• What Is a Concussion?

    A concussion is a type of traumatic brain injury—or TBI—caused by a bump, blow, or jolt to the head or by a hit to the body that causes the head and brain to move quickly back and forth. This fast movement can cause the brain to bounce around or twist in the skull, creating chemical changes in the brain and sometimes stretching and damaging the brain cells.

    How Can I Spot a Possible Concussion?

    Children and teens who show or report one or more of the signs and symptoms listed below—or simply say they just "don’t feel right" after a bump, blow, or jolt to the head or body—may have a concussion or other serious brain injury.

    Signs Observed by Parents or Coaches

    Appears dazed or stunned.

    Forgets an instruction, is confused about an assignment or position, or is unsure of the game, score, or opponent.

    Moves clumsily.

    Answers questions slowly.

    Loses consciousness (even briefly)

    Show mood, behavior or personality changes

    Can't recall events prior to or after a hit or fall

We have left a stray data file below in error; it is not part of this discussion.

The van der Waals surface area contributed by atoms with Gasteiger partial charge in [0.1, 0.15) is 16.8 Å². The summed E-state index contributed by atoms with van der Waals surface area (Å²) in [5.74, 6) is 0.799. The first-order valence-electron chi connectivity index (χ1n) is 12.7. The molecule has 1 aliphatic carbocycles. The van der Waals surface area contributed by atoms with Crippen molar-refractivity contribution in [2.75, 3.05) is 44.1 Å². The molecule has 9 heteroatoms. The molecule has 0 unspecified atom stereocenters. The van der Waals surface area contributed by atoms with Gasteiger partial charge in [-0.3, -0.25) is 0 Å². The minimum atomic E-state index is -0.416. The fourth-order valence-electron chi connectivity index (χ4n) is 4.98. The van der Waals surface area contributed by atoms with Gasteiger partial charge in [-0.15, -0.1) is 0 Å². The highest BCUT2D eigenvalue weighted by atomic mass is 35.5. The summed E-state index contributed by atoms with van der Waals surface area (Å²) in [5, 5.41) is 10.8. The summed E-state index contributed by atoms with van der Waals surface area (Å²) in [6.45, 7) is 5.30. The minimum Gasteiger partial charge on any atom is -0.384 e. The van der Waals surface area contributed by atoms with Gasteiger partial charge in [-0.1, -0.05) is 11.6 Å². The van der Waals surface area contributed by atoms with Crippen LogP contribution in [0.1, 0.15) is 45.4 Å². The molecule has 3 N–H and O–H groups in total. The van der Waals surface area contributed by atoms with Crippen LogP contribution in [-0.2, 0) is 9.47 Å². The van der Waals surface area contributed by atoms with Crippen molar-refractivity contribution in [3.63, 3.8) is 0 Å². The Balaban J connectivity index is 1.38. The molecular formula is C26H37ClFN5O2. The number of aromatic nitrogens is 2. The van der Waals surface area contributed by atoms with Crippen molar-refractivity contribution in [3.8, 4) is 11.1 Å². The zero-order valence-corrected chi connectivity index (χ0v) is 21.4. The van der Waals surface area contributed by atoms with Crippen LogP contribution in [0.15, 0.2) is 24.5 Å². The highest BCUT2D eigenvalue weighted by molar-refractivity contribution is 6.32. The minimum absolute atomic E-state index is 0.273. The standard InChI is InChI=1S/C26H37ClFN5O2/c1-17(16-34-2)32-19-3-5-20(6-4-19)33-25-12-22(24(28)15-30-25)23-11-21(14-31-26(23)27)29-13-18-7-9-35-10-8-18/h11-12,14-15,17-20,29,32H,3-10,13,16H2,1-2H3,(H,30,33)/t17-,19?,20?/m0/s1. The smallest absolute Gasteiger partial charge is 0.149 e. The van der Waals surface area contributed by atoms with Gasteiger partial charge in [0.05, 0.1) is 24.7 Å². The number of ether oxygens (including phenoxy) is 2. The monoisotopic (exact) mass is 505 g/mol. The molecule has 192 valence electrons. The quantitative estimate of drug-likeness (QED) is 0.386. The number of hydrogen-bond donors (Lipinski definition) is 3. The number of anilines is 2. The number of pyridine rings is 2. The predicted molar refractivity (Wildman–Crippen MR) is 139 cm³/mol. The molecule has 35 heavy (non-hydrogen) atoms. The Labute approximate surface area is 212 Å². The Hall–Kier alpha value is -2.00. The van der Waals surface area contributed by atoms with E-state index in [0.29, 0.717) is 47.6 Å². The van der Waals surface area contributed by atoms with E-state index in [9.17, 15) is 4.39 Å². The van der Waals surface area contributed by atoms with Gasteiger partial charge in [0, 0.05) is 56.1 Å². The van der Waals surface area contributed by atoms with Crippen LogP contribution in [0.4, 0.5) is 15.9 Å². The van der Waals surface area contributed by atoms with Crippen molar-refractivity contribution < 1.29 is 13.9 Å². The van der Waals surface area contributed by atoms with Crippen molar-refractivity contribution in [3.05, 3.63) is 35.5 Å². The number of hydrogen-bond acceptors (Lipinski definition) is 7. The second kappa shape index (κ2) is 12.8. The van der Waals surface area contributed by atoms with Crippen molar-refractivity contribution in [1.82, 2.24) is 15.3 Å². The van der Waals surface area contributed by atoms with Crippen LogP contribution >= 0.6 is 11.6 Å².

Symptoms Reported by Children and Teens

    Headache or pressure in the head.

    Nausea or vomiting.

    Balance problems or dizziness, or double or blurry vision.

    Bothered by light or noise.

    Feeling sluggish, hazy, foggy, or groggy.

    Confusion, or concentration or memory problems

    Just not "feeling right," or "feeling down."

    As a parent, if you think your child or teen may have a concussion, you should: 1. Remove your child or teen from play. 2. Keep your child or teen out of play the day of the injury. Your child or teen should be seen by a health care provider and only return to play with permission from a health care provider who is experienced in evaluating for concussion. 3. Ask your child’s or teen’s health care provider for written instructions on helping your child or teen return to school. You can give the instructions to your child’s or teen’s school nurse and teacher(s) and return-to-play instructions to the coach and/or athletic trainer. Do not try to judge the severity of the injury yourself. Only a health care provider should assess a child or teen for a possible concussion. You may not know how serious the concussion is at first, and some symptoms may not show up for hours or days. A child’s or teen’s return to school and sports should be a gradual process that is carefully managed and monitored by a health care provider.

    This information is from the CDC website: